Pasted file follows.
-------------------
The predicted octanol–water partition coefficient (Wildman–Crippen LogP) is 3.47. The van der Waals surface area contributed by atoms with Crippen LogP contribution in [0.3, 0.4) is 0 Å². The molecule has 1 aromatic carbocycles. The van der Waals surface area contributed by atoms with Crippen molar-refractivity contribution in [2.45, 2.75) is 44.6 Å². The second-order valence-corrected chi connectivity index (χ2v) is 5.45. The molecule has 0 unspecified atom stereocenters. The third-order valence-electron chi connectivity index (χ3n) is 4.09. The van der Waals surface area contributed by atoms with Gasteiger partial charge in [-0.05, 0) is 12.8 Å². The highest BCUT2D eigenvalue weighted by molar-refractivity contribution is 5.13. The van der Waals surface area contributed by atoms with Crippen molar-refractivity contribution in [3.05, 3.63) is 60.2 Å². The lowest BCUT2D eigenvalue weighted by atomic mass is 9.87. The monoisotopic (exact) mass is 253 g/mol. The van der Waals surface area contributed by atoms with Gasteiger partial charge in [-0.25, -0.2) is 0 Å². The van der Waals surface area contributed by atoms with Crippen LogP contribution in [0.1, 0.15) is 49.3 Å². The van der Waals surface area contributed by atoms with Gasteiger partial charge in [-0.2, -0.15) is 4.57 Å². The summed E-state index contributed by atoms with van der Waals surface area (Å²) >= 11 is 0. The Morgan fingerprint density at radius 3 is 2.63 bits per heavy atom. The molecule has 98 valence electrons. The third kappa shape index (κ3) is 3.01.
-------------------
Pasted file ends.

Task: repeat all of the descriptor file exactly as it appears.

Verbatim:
The predicted octanol–water partition coefficient (Wildman–Crippen LogP) is 3.47. The van der Waals surface area contributed by atoms with Crippen LogP contribution in [0.3, 0.4) is 0 Å². The molecule has 1 aromatic carbocycles. The van der Waals surface area contributed by atoms with Crippen molar-refractivity contribution in [2.45, 2.75) is 44.6 Å². The second-order valence-corrected chi connectivity index (χ2v) is 5.45. The molecule has 0 unspecified atom stereocenters. The third-order valence-electron chi connectivity index (χ3n) is 4.09. The van der Waals surface area contributed by atoms with Gasteiger partial charge in [-0.05, 0) is 12.8 Å². The highest BCUT2D eigenvalue weighted by molar-refractivity contribution is 5.13. The van der Waals surface area contributed by atoms with Crippen molar-refractivity contribution in [3.05, 3.63) is 60.2 Å². The lowest BCUT2D eigenvalue weighted by atomic mass is 9.87. The monoisotopic (exact) mass is 253 g/mol. The van der Waals surface area contributed by atoms with Gasteiger partial charge in [-0.25, -0.2) is 0 Å². The van der Waals surface area contributed by atoms with Crippen LogP contribution in [0.1, 0.15) is 49.3 Å². The van der Waals surface area contributed by atoms with Gasteiger partial charge in [-0.2, -0.15) is 4.57 Å². The summed E-state index contributed by atoms with van der Waals surface area (Å²) >= 11 is 0. The Morgan fingerprint density at radius 3 is 2.63 bits per heavy atom. The molecule has 98 valence electrons. The third kappa shape index (κ3) is 3.01.